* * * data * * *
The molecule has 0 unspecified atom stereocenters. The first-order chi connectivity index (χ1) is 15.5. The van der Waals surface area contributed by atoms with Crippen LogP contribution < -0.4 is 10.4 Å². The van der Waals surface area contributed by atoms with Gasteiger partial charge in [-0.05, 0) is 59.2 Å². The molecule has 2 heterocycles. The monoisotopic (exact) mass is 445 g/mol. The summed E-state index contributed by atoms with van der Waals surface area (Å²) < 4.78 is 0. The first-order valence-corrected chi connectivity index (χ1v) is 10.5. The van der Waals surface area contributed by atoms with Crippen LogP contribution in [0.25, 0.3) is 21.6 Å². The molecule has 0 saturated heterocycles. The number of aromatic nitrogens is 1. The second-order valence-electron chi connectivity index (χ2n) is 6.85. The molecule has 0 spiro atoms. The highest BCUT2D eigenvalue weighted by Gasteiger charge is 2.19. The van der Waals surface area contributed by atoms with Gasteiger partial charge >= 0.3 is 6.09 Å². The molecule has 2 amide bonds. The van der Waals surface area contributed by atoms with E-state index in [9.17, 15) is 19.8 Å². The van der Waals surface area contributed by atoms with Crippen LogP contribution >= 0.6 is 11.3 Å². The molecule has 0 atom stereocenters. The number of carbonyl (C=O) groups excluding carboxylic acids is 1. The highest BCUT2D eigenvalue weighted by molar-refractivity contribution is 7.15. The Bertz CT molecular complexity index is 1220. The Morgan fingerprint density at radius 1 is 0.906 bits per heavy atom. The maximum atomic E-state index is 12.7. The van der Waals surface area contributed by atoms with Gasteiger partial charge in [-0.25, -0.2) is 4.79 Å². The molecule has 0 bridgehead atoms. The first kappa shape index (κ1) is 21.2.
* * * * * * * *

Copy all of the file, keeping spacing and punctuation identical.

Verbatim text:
The molecule has 0 unspecified atom stereocenters. The first-order chi connectivity index (χ1) is 15.5. The van der Waals surface area contributed by atoms with Crippen LogP contribution < -0.4 is 10.4 Å². The van der Waals surface area contributed by atoms with Gasteiger partial charge in [-0.05, 0) is 59.2 Å². The molecule has 2 heterocycles. The monoisotopic (exact) mass is 445 g/mol. The summed E-state index contributed by atoms with van der Waals surface area (Å²) < 4.78 is 0. The first-order valence-corrected chi connectivity index (χ1v) is 10.5. The van der Waals surface area contributed by atoms with Crippen LogP contribution in [0.25, 0.3) is 21.6 Å². The molecule has 0 saturated heterocycles. The number of aromatic nitrogens is 1. The second-order valence-electron chi connectivity index (χ2n) is 6.85. The molecule has 0 spiro atoms. The highest BCUT2D eigenvalue weighted by Gasteiger charge is 2.19. The van der Waals surface area contributed by atoms with Gasteiger partial charge >= 0.3 is 6.09 Å². The molecule has 2 amide bonds. The van der Waals surface area contributed by atoms with E-state index in [9.17, 15) is 19.8 Å². The van der Waals surface area contributed by atoms with Crippen LogP contribution >= 0.6 is 11.3 Å². The molecule has 0 atom stereocenters. The number of carbonyl (C=O) groups excluding carboxylic acids is 1. The highest BCUT2D eigenvalue weighted by molar-refractivity contribution is 7.15. The Bertz CT molecular complexity index is 1220. The Morgan fingerprint density at radius 1 is 0.906 bits per heavy atom. The maximum atomic E-state index is 12.7. The van der Waals surface area contributed by atoms with Gasteiger partial charge in [-0.25, -0.2) is 4.79 Å². The molecule has 0 bridgehead atoms. The first kappa shape index (κ1) is 21.2.